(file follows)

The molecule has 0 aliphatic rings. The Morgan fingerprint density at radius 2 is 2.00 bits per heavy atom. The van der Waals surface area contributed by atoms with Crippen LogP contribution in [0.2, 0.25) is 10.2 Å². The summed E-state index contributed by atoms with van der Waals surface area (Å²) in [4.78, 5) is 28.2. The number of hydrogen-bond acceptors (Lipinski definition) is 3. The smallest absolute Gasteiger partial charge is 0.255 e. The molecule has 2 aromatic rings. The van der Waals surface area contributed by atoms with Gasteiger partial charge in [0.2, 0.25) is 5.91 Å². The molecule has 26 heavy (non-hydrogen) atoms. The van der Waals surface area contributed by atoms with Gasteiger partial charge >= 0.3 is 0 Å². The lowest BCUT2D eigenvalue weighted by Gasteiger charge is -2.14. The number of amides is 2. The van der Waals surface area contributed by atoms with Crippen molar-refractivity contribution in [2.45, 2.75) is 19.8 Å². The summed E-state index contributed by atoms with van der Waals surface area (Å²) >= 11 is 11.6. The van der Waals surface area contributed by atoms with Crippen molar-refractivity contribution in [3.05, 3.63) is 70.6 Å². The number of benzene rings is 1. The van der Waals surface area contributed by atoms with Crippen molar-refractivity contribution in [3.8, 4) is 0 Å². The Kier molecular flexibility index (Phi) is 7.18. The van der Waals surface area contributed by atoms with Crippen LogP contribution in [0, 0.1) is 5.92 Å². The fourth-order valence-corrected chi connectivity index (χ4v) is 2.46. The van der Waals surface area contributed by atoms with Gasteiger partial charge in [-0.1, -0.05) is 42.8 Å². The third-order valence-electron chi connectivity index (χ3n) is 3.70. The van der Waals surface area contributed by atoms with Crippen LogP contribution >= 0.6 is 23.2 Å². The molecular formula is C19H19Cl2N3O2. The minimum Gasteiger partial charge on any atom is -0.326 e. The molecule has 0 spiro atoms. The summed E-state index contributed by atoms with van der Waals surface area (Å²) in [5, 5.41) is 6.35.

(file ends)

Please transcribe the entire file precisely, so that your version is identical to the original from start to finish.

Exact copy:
The molecule has 0 aliphatic rings. The Morgan fingerprint density at radius 2 is 2.00 bits per heavy atom. The van der Waals surface area contributed by atoms with Crippen LogP contribution in [0.2, 0.25) is 10.2 Å². The summed E-state index contributed by atoms with van der Waals surface area (Å²) in [4.78, 5) is 28.2. The number of hydrogen-bond acceptors (Lipinski definition) is 3. The smallest absolute Gasteiger partial charge is 0.255 e. The molecule has 2 aromatic rings. The van der Waals surface area contributed by atoms with Gasteiger partial charge in [0.2, 0.25) is 5.91 Å². The molecule has 26 heavy (non-hydrogen) atoms. The van der Waals surface area contributed by atoms with Gasteiger partial charge >= 0.3 is 0 Å². The lowest BCUT2D eigenvalue weighted by Gasteiger charge is -2.14. The number of amides is 2. The van der Waals surface area contributed by atoms with Crippen molar-refractivity contribution in [2.45, 2.75) is 19.8 Å². The summed E-state index contributed by atoms with van der Waals surface area (Å²) >= 11 is 11.6. The van der Waals surface area contributed by atoms with Crippen molar-refractivity contribution in [3.05, 3.63) is 70.6 Å². The number of benzene rings is 1. The van der Waals surface area contributed by atoms with Crippen molar-refractivity contribution in [3.8, 4) is 0 Å². The Kier molecular flexibility index (Phi) is 7.18. The van der Waals surface area contributed by atoms with Crippen LogP contribution in [0, 0.1) is 5.92 Å². The fourth-order valence-corrected chi connectivity index (χ4v) is 2.46. The van der Waals surface area contributed by atoms with Gasteiger partial charge in [-0.1, -0.05) is 42.8 Å². The third-order valence-electron chi connectivity index (χ3n) is 3.70. The van der Waals surface area contributed by atoms with Crippen LogP contribution >= 0.6 is 23.2 Å². The molecular formula is C19H19Cl2N3O2. The minimum Gasteiger partial charge on any atom is -0.326 e. The molecule has 0 spiro atoms. The summed E-state index contributed by atoms with van der Waals surface area (Å²) in [5, 5.41) is 6.35.